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Re: Geometry of hex
Posted:
Dec 18, 2002 3:53 AM


There have been many responses to this, it is a good question; and many of the answers have been good answers. But noone (that I've noticed) has made the following observation, which is surprising in view of the references to Brouwer's theorem and other *topological* matters.
This question cannot be answered fully without noticing that there are both LOCAL and GLOBAL concerns to be addressed.
The LOCAL concerns are to do with local topology (in the continuouspath Brouwer cases) or local geometry (in the Hexgame and similar cases). No answer can be complete unless it speaks to this matter, in particular managing to distinguish between Hex games and similar chessboard games. That is a local matter.
But equally no answer can be complete unless it also addresses (as almost all do) the global topology, which is purely combinatoric. This will explain why there is always one winner and one loser in Hex, and in the game "Y"; but not in (say) the game on a 4sided Hex board but with "Y" rules  that the winner must touch all four sides (may be no winner); or where a player only has to touch ANY two opposite sides (may be "two winners"  merely a race game).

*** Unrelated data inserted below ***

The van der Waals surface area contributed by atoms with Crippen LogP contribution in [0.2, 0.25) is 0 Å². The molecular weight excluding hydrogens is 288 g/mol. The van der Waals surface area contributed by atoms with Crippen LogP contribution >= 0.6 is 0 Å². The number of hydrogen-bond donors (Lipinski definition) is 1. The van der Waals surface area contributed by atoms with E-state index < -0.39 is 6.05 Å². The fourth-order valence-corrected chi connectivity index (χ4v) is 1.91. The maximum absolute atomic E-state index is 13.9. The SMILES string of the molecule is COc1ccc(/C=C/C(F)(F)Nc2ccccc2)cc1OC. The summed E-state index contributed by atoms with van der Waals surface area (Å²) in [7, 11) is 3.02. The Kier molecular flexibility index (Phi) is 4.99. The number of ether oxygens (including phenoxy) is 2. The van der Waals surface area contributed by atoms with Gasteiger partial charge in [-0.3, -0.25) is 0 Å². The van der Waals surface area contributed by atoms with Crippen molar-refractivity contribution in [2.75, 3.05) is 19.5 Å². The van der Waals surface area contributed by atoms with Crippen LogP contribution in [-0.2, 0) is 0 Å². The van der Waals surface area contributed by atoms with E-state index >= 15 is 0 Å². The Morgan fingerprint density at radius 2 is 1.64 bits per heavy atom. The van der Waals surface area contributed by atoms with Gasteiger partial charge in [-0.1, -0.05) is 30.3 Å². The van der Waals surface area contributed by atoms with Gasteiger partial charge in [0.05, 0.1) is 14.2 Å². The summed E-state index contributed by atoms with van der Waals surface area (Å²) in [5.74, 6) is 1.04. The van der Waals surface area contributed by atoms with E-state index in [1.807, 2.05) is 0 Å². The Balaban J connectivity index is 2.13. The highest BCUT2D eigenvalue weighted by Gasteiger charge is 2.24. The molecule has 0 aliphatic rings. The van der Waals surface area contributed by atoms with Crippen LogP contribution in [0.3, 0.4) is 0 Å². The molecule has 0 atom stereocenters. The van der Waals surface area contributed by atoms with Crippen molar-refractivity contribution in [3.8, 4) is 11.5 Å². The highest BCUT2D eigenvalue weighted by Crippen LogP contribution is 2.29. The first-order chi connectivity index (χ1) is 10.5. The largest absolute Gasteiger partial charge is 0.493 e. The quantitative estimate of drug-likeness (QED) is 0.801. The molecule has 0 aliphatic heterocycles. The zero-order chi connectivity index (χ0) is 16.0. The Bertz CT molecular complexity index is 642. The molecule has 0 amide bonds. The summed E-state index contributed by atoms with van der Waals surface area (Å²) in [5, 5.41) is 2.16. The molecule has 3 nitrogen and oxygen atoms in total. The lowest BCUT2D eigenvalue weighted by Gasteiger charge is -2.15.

So, hopeful applicants must be sure to address both matters in their prospectus!
 Bill Taylor W.Taylor@math.canterbury.ac.nz  Each game is unique and this one is no different to any other.